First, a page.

A US judge (George King) has ruled that Warner/Chappell, which acquired the copyright to Happy Birthday in 1988, only bought rights to specific arrangements of the melody, not to the actual song. Warner/Chappell got the rights when it bought another company, which was the successor to yet another company, which got the rights from sisters Mildred and Patty Hill, who wrote the song Good Morning to All in 1893. That song was meant to be sung in class by school children, and the melody was later combined with the Happy Birthday lyrics that we know today. If you’re as confused as I am, then you’re getting a glimpse at the mess which is current copyright law.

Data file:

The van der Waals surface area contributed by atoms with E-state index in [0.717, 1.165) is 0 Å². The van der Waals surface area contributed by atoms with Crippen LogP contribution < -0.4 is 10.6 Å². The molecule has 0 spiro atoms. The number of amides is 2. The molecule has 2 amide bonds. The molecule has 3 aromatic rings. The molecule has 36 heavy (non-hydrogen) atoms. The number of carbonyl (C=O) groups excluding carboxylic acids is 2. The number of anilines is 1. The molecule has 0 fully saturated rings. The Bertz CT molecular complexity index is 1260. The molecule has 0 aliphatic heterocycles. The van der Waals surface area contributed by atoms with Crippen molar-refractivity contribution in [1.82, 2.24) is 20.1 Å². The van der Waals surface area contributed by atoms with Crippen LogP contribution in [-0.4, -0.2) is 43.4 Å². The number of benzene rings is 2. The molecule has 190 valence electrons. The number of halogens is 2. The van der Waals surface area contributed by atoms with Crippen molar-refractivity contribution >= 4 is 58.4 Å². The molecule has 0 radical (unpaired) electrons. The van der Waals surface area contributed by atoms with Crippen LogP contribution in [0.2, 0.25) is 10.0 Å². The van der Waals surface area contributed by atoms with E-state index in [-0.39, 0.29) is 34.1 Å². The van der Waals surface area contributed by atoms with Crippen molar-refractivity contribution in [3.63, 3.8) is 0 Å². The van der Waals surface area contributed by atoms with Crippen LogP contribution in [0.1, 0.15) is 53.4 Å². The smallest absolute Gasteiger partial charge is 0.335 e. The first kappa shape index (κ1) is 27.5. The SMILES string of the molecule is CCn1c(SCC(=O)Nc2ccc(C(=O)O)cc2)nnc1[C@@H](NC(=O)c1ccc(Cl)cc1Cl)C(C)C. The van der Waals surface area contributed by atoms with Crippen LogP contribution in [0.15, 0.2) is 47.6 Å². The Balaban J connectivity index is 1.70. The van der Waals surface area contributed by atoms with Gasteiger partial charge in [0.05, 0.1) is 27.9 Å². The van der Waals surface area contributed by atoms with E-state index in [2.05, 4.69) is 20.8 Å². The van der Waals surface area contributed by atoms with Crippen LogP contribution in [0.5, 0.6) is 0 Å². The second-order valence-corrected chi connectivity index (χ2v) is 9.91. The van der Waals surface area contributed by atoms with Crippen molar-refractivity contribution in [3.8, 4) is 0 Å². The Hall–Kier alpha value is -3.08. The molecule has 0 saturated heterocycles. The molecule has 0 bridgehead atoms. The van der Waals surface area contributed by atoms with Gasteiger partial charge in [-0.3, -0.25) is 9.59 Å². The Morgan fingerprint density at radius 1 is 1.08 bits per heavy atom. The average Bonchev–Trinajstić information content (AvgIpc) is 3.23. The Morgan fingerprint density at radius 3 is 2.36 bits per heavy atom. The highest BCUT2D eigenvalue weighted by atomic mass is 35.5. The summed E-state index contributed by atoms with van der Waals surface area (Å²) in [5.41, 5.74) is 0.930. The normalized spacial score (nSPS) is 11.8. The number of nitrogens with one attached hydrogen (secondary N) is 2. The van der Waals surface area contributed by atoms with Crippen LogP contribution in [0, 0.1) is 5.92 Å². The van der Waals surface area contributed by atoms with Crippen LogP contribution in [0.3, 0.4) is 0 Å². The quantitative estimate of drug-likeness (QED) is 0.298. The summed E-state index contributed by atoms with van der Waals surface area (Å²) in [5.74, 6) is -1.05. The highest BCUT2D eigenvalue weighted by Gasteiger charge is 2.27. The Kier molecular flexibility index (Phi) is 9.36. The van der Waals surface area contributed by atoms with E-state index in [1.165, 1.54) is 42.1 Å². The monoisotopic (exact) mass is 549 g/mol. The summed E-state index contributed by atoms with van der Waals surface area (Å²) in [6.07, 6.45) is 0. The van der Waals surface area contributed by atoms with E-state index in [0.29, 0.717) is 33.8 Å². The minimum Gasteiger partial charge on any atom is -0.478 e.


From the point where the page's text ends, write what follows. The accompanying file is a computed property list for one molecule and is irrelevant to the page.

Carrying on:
This judgement applies only to the US, and only to part of the song. Other parts of the song and other renditions of it may still be encumbered, so think twice before posting your birthday party on Youtube if it contains any part of the Happy Birthday song. Read the linked articles for more clarificatioon.
A small step in the right direction, since this song might finally be kinda, sorta, partially in the public domain at last.